“ICCSD recently sent an email that says that they are too overwhelmed to contact parents of close contacts. Secondary students/parents will only be notified if they were in a class with an infected student,” she said. “If it means finding out sooner that my student has been exposed in some capacity, I am okay with that.”
In that update email, the district also provided a link to find vaccine providers and repeated encouragement that everyone at school wears masks indoors and gets vaccinated.
Cedar Rapids School District
Kimberlee Bogs, a mother of three in the Cedar Rapids school district, said parents receive form letters notifying them of grade-level exposure at the school.
On Wednesday, she received a letter from Benjamin Franklin Middle School notifying her of a student or staff member in grade seven testing positive, though her middle-schooler attends school virtually.
The letter is similar to other districts, and Bogs said she’s only notified about infections in the seventh-grade section, but not sixth or eighth.
Her high schooler, who attends all but one class in person, has had one or two notifications from the school.
“They all just have a form letter,” Bogs said in an email. “The only thing different is the school name.”
The letter says that students and staff may still attend school as long as they’re asymptomatic. If not, the school offers other guidelines that are provided by the state. The person must stay home until at least 10 days have passed since symptoms appeared, at least 24 hours have passed without fever, and other symptoms are improving.
West Des Moines Community Schools
In West Des Moines, parents receive letters notifying them of positive cases in their children’s schools, but the letter says the Family Educational Rights and Privacy Act (FERPA) limits them from sharing more specific exposure information.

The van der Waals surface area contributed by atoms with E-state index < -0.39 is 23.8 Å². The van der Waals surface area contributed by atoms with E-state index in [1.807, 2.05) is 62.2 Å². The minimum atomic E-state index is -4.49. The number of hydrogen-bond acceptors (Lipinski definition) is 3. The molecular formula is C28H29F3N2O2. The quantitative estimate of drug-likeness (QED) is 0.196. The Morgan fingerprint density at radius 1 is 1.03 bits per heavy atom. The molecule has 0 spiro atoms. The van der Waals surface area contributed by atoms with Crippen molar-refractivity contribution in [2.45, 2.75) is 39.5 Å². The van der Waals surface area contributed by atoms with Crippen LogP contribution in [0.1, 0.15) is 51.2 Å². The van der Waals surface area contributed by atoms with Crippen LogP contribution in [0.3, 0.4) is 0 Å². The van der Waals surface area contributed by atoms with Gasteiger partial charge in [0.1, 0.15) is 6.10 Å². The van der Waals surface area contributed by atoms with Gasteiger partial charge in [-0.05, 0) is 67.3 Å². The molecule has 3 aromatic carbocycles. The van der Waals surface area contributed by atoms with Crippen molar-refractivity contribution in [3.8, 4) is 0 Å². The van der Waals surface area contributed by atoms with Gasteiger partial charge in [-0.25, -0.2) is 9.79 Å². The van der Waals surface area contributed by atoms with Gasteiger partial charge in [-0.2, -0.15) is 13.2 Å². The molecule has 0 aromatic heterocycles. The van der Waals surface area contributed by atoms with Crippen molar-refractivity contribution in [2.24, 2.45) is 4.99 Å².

The letter then explains that parents aren’t required to quarantine their student, the school district isn’t allowed to confirm if a parent’s student was in direct contact with the positive child, and parents should notify the school if they’re keeping their child home and the absence will be counted as excused.
Schools across the state are encouraged to treat COVID-19 as any other childhood illness. The Iowa Department of Public Health does provide information about quarantining procedures.
Tammy Votava, the communications director for the Iowa Association of School Boards, said in an email that the organization isn’t aware of any requirements or guidelines from the state about the information school districts have to give parents or whether there’s a point when they must notify parents.
“In addition to the guidance on reporting data, we tell districts that reporting this data is a local decision, and districts need to consider the context and communication needs of their local communities,” she said.
State data, updated this week, show that, statewide, children ages 0-17 make up 29% of the positive tests in the last seven days, the highest of any individual age group.
For comparison, 18-29 year-olds make up 18%, while 30-39 year-olds make up 16%.
In most of Iowa’s counties, the 0-17 age group also has either the highest or second-highest positivity rate.
The same data show 15 children in the hospital, 12 of them between ages 1 and 11 and three between ages 12 and 17. None of the hospitalized children are vaccinated.
Some school districts share COVID information on their websites which have positivity numbers for the schools, but there’s no standard for how much information is required and what form it should take. Others simply link to the state’s website.
On the state website, each county can be filtered to see positivity rates in that county, including breakdowns by age, sex and race.
by Nikoel Hytrek